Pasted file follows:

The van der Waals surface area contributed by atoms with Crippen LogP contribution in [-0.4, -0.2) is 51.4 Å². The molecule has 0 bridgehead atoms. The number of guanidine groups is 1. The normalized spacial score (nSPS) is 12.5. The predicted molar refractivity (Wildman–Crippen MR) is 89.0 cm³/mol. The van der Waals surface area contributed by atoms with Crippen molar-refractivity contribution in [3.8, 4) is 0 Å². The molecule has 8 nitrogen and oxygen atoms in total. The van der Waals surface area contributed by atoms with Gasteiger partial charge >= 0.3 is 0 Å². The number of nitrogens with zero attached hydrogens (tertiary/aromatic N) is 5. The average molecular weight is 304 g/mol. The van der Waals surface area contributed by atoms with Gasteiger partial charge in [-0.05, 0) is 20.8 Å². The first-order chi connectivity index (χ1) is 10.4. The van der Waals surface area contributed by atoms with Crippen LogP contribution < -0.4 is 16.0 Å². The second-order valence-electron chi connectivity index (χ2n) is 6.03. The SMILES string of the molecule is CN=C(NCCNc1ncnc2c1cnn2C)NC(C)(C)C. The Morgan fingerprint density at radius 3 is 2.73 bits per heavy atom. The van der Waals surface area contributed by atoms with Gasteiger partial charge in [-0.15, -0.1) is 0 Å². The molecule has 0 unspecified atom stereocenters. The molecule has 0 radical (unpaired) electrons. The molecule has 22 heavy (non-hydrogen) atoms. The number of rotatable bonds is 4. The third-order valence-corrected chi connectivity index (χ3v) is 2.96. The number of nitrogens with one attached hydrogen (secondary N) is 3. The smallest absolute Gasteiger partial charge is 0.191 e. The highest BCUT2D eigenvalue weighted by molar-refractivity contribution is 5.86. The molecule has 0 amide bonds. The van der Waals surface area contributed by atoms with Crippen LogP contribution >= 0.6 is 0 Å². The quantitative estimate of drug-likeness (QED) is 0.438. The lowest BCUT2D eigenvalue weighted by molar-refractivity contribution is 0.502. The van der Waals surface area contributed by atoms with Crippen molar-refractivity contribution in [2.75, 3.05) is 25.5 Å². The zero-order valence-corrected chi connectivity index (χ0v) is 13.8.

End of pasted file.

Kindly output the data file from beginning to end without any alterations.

The van der Waals surface area contributed by atoms with Crippen LogP contribution in [-0.4, -0.2) is 51.4 Å². The molecule has 0 bridgehead atoms. The number of guanidine groups is 1. The normalized spacial score (nSPS) is 12.5. The predicted molar refractivity (Wildman–Crippen MR) is 89.0 cm³/mol. The van der Waals surface area contributed by atoms with Crippen molar-refractivity contribution in [3.8, 4) is 0 Å². The molecule has 8 nitrogen and oxygen atoms in total. The van der Waals surface area contributed by atoms with Gasteiger partial charge >= 0.3 is 0 Å². The number of nitrogens with zero attached hydrogens (tertiary/aromatic N) is 5. The average molecular weight is 304 g/mol. The van der Waals surface area contributed by atoms with Gasteiger partial charge in [-0.05, 0) is 20.8 Å². The first-order chi connectivity index (χ1) is 10.4. The van der Waals surface area contributed by atoms with Crippen LogP contribution < -0.4 is 16.0 Å². The second-order valence-electron chi connectivity index (χ2n) is 6.03. The SMILES string of the molecule is CN=C(NCCNc1ncnc2c1cnn2C)NC(C)(C)C. The Morgan fingerprint density at radius 3 is 2.73 bits per heavy atom. The van der Waals surface area contributed by atoms with Gasteiger partial charge in [-0.15, -0.1) is 0 Å². The molecule has 0 unspecified atom stereocenters. The molecule has 0 radical (unpaired) electrons. The molecule has 22 heavy (non-hydrogen) atoms. The number of rotatable bonds is 4. The third-order valence-corrected chi connectivity index (χ3v) is 2.96. The number of nitrogens with one attached hydrogen (secondary N) is 3. The smallest absolute Gasteiger partial charge is 0.191 e. The highest BCUT2D eigenvalue weighted by molar-refractivity contribution is 5.86. The molecule has 0 amide bonds. The van der Waals surface area contributed by atoms with Crippen LogP contribution >= 0.6 is 0 Å². The quantitative estimate of drug-likeness (QED) is 0.438. The lowest BCUT2D eigenvalue weighted by molar-refractivity contribution is 0.502. The van der Waals surface area contributed by atoms with Crippen molar-refractivity contribution in [2.75, 3.05) is 25.5 Å². The zero-order valence-corrected chi connectivity index (χ0v) is 13.8.